We have now reached the end of August, 1963, with evidence for JFK's secret plan nonexistent. Continuing, we find that as of October 2, when the McNamara-Taylor withdrawal recommendations were presented, "So far, it had been couched in terms of battlefield success." It was not until after the November 1 coup that the truth filtered to the top, with a "sudden turnabout of reporting in early November." "As the Honolulu meeting approached the tide turned toward pessimism as suddenly and as swiftly as the optimistic interlude had begun in early 1962," Newman writes. The participants in the November 20 meeting received "shocking military news." "The upshot of the Honolulu meeting," he continues, "was that the shocking deterioration of the war effort was presented in detail to those assembled, along with a plan to widen the war, while the 1,000-man withdrawal was turned into a meaningless paper drill." The fact that prior to the "sudden turn toward pessimism" the entire discussion of withdrawal had been "couched in terms of battlefield success" thoroughly undermines Newman's thesis, as becomes only more clear if we introduce the internal record that he ignores.44
The way Newman handles these problems is again instructive. Instead of drawing the obvious conclusions, he marvels at "the irony of the elaborate deception story, begun in early 1962," "originally designed" by the military to "forestall Kennedy from a precipitous withdrawal," then reversed by JFK, "judo style -- to justify just that." JFK's plan was "brilliant," "duplicitous," "imaginative"; to be more accurate, imaginary, since not a particle of evidence has been offered. As the slender case disappears into the mist, we find that O'Donnell's memoir and a few similar post-Tet recollections come to be the definitive evidence that JFK intended to withdraw. That he intended to withdraw without victory is proven by his secret thoughts. LBJ's sordid plots are demonstrated in the manner reviewed. The facts now readily fall into place, whatever they may be: they simply illustrate layer upon layer of intrigue and deception.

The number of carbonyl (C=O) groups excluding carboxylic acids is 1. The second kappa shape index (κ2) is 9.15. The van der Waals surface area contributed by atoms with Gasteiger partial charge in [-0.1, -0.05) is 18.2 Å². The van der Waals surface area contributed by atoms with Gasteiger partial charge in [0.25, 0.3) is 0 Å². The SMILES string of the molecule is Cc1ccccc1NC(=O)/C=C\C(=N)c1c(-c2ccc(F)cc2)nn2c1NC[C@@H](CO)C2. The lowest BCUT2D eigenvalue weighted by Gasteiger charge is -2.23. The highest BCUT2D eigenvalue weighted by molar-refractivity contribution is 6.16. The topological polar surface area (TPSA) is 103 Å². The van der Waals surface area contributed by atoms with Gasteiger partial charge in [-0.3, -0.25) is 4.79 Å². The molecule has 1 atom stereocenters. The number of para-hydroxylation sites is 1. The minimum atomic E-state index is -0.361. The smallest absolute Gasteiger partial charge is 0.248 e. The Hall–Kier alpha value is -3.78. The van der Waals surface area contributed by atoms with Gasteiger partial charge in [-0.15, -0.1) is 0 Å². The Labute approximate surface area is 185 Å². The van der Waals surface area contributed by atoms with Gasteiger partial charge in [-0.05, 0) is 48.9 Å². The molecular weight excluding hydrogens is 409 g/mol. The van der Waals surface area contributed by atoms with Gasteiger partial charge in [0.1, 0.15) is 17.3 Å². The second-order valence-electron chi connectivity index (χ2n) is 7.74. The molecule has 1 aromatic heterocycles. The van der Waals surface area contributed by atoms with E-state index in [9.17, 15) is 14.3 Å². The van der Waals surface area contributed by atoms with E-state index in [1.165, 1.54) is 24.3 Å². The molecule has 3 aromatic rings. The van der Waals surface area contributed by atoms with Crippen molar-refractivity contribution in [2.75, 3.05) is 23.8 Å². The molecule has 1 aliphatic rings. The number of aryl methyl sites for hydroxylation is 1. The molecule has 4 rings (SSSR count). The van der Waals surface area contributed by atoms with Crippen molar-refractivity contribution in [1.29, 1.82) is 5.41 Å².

A few examples illustrate: "what is particularly striking about Kennedy's behavior is the length to which he went to disguise his intent, and the way in which he used the story of success -- a fiction for which he had been the target -- against its perpetrators"; "we already know that Kennedy planned to withdraw gradually..." and that his public pose was deception, knowledge granted to us by stipulation; JFK's strident public call for victory and against withdrawal only "highlights the desperation of his dilemma and the poignancy of that moment," as he tries to "erect [an] alibi" for his plans, secret from everyone, including his top advisers and closest associates. And so on.